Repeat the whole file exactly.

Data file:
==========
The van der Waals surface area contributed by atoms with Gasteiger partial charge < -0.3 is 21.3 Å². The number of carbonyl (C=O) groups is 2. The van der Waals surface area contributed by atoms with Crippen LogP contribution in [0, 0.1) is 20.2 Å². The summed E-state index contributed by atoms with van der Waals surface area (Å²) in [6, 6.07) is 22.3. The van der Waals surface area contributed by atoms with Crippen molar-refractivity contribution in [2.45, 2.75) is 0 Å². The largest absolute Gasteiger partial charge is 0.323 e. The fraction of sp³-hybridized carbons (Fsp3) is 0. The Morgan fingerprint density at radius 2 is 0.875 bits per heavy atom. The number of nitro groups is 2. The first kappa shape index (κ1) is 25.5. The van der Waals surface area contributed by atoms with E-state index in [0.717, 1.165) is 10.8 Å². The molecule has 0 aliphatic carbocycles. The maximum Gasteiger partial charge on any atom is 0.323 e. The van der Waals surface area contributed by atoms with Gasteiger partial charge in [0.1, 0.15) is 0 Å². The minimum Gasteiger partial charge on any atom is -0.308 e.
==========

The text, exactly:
The van der Waals surface area contributed by atoms with Gasteiger partial charge < -0.3 is 21.3 Å². The number of carbonyl (C=O) groups is 2. The van der Waals surface area contributed by atoms with Crippen LogP contribution in [0, 0.1) is 20.2 Å². The summed E-state index contributed by atoms with van der Waals surface area (Å²) in [6, 6.07) is 22.3. The van der Waals surface area contributed by atoms with Crippen molar-refractivity contribution in [2.45, 2.75) is 0 Å². The largest absolute Gasteiger partial charge is 0.323 e. The fraction of sp³-hybridized carbons (Fsp3) is 0. The Morgan fingerprint density at radius 2 is 0.875 bits per heavy atom. The number of nitro groups is 2. The first kappa shape index (κ1) is 25.5. The van der Waals surface area contributed by atoms with E-state index in [0.717, 1.165) is 10.8 Å². The molecule has 0 aliphatic carbocycles. The maximum Gasteiger partial charge on any atom is 0.323 e. The van der Waals surface area contributed by atoms with Gasteiger partial charge in [0.1, 0.15) is 0 Å². The minimum Gasteiger partial charge on any atom is -0.308 e.